What word best describes California's state government?

How about broken?

We suspect most people share that assessment. In the latest Public Policy Institute of California poll, 68 percent of likely voters disapproved of the Legislature's performance. That's an improvement over a record 86 percent disapproval rating two years ago, but it's nothing to brag about. And it doesn't reflect optimism for the future: Two-thirds said the state is headed in the wrong direction.

A dysfunctional Legislature isn't solely responsible for Californians' bleak outlook, but a more effective government would help restore some of the Golden State's lost luster.

No single ballot measure is going to fix all of the problems plaguing state government. Heck, there isn't anything approaching a consensus on what all of those problems are. But some of them would be alleviated if voters approve Proposition 31 on the Nov. 6 ballot.

Proposition 31 would:

• Require legislators to identify a source of funding — or corresponding spending cuts — to pay for any new program costing more than $25 million.

• Establish a two-year budget cycle to encourage more long-term planning and discourage the use of accounting gimmicks to mask deficits.

• Require performance goals in state and local budgets and performance evaluations for all state programs.

• Permit the governor to unilaterally cut spending if legislators don't act within 45 days after the declaration of a fiscal emergency.

• Prohibit the Legislature from acting on bills that haven't been available to the public for at least three days. (There's an exception for disaster-related legislation.)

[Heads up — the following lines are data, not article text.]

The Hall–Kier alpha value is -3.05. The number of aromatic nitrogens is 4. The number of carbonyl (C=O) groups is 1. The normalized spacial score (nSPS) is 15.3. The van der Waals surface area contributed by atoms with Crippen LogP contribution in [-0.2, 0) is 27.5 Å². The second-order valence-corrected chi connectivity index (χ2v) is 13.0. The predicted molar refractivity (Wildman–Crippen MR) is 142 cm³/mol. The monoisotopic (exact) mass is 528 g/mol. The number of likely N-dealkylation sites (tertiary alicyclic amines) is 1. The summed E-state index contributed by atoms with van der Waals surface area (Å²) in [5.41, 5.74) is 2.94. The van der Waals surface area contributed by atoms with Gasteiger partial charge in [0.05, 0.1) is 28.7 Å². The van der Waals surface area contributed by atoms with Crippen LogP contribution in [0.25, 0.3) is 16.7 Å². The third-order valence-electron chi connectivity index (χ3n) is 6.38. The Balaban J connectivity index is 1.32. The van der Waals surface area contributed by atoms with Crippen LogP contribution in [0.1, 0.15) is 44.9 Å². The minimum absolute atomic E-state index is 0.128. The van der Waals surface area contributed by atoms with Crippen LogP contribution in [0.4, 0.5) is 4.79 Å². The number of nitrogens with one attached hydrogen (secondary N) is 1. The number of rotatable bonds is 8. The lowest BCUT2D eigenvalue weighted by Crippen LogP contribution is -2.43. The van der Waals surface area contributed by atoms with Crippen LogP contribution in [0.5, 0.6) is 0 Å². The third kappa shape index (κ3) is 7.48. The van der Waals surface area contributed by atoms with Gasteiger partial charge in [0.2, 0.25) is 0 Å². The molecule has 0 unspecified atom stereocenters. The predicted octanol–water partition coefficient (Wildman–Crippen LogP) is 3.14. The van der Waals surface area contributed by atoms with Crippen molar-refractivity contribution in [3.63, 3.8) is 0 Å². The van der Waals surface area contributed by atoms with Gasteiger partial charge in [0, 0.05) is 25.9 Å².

• Gives cities and counties greater flexibility in how they manage state-funded programs and apportion property tax revenue.

These modest reforms emerged from bipartisan efforts to make state government more efficient, more transparent and, ultimately, more effective.

Proposition 31 isn't a panacea. It doesn't address California's outdated tax code or the political sclerosis of the major parties. But it builds on the foundation of voter-approved reforms, including open primaries, independent reapportionment and allowing approval of the state budget by a simple majority instead of two-thirds.

Adding a pay-go rule would force legislators to weigh the costs before creating new programs. We'd like to see the same rule apply for ballot initiatives. The threat of unilateral action by the governor may spur legislators to act on deficits, and providing adequate time for the public to review bills will reduce special-interest influence and last-minute shenanigans in the Legislature.

Gov. Jerry Brown, who returned to office after 28 years, is now sifting through scores of bills passed in the final month of the legislative session. He says he would like to see Sacramento focus less on writing new laws and more on making "some of this stuff work."

As he told the Los Angeles Times: "You've got to do fewer things better."

We think Brown is right, and we think Proposition 31 is a small step in that direction. The Press Democrat recommends a yes vote on Proposition 31.